Prior to the Chelyabinsk meteorite — not an official name yet, but they are typically named after nearby geography — there have been "maybe 20" videos of meteorites entering Earth posted to the Internet, Boudreaux said. Now there are apparently hundreds of Friday's event on YouTube and the like, making it the talk of workplaces and cable news channels.
The previous champion for being caught on tape was the Peekskill meteorite of 1992, witnessed across the East Coast as it streaked through the atmosphere before a chunk crashed into a car trunk in Peekskill, N.Y. "That one came down on a Friday night during homecoming season," said Hammergren, so people at football games had video cameras ready.
Most U.S. newscasts Friday repeated NASA's assertion that the meteorite was unrelated to the asteroid passing and emphasized that the injuries came from broken glass, not from the meteor strike.
But the media did struggle, at times, to maintain detachment. Said a Fox News Channel anchor about the meteorite, "You wonder if there are any more coming."
Not likely, scientists said.
Meteorite falls do not come in barrages and are randomly distributed across the Earth, with most, naturally, occurring in the oceans or other uninhabited places.
Meteor, incidentally, is the term for the space phenomenon, while a meteoroid is a meteorite still in space, said Philipp Heck, the Field's curator of meteorites. A meteoroid is a smaller asteroid.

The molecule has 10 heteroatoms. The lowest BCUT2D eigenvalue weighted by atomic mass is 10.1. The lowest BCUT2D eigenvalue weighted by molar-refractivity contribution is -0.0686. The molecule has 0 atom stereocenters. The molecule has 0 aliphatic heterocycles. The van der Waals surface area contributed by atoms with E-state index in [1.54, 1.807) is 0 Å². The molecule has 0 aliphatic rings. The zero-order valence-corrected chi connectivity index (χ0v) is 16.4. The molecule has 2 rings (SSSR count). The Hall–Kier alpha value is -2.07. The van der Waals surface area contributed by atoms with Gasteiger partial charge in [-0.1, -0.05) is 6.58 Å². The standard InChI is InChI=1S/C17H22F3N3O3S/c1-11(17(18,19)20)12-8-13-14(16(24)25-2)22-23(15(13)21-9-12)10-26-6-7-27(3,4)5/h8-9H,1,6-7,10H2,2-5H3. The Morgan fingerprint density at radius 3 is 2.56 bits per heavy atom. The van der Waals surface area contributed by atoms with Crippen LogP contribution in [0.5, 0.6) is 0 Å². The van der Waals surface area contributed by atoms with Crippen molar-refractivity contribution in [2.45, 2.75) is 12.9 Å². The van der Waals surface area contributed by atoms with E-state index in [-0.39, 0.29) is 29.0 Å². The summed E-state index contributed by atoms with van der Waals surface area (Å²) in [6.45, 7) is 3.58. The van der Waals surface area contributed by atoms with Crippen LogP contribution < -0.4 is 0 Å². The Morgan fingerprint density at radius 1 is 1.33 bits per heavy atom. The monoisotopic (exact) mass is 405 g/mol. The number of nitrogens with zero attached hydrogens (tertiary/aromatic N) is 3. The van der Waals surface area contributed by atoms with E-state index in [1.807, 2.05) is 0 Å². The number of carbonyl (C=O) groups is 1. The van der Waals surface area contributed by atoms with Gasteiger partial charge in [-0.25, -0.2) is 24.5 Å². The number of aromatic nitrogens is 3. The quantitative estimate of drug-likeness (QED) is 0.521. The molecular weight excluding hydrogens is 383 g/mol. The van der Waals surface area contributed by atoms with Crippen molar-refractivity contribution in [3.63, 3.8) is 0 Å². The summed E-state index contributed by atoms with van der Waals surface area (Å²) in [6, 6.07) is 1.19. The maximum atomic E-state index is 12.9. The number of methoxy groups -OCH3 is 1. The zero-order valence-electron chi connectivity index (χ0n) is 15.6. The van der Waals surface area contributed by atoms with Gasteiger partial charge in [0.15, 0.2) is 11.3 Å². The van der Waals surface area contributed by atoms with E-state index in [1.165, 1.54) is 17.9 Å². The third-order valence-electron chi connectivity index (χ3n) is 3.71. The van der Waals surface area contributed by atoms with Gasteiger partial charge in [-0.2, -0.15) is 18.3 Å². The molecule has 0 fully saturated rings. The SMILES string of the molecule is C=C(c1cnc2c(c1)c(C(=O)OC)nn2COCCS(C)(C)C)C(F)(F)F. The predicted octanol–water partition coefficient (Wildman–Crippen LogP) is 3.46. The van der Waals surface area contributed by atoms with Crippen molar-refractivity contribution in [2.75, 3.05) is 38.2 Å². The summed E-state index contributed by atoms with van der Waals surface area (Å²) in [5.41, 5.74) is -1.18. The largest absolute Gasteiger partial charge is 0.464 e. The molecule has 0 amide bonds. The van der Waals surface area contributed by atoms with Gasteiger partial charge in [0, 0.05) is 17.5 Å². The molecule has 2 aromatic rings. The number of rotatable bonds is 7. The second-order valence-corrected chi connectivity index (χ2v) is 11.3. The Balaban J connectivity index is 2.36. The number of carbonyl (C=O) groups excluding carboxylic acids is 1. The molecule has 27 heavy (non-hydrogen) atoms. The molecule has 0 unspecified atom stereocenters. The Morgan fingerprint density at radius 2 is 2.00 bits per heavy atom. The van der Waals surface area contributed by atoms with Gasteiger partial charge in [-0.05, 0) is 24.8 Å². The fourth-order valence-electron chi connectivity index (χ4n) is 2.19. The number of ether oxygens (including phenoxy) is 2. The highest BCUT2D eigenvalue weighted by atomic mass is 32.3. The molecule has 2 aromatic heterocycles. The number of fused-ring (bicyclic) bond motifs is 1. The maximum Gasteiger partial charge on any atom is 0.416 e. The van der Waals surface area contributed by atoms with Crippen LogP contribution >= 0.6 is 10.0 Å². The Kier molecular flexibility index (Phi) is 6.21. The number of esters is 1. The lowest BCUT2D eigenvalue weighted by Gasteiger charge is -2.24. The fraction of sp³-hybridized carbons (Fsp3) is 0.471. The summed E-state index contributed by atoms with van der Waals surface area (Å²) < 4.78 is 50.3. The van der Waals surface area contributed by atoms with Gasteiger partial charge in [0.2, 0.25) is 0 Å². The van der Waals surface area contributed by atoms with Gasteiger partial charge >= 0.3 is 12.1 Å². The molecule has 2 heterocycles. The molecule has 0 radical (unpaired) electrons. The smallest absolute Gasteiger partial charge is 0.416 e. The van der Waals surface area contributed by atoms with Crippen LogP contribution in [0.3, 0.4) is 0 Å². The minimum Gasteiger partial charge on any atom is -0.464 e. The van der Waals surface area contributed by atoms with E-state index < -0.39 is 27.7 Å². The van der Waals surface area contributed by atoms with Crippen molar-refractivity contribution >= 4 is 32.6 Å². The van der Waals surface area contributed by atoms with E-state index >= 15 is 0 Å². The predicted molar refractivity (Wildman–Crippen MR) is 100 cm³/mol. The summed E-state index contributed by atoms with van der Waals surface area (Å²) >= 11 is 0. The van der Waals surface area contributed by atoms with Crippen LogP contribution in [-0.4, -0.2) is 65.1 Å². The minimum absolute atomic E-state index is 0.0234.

But while asteroids are big enough to be tracked, meteoroids, being smaller and dark against the backdrop of space, are much tougher. If people were looking in the right place, they might have seen the Russian meteorite a day or two in advance, said Hammergren, but few are looking.
"There are more people working at an average McDonald's franchise than are employed in asteroid surveys," he said. "This is a reminder to us as a society that we are connected to the solar system at large, that asteroid impacts do occur."
It is too soon to know the origin or composition of the Russian meteorite, the Chicago scientists said. Its value to science will depend on whether it is from a planet or moon or the asteroid belt, and what minerals comprise it.
While meteorites of considerable size fall to Earth every few years, said Heck, this one has extra value. Its high-profile entry makes pieces from it worth six or more times those from an "ordinary" specimen, Boudreaux said.
And the hunt for those pieces began almost immediately. Recently returned from the annual Tucson Gem and Mineral Show, Boudreaux, a 52-year-old retired health care executive, said he was on the phone in pre-dawn hours Friday with fellow collectors who were still at the Arizona show, discussing the Russian event.
One of them, he said, is "the Indiana Jones of the meteorite world" — Mike Farmer, an American.
Farmer told Boudreaux about a Russian meteorite dealer leaving in the middle of the night and heading home to try to find some of this space rock.
"Literally this guy left with his backpack and went to a plane to get back to Moscow," Boudreaux said. "He told (Farmer), 'I'm out. See ya.'"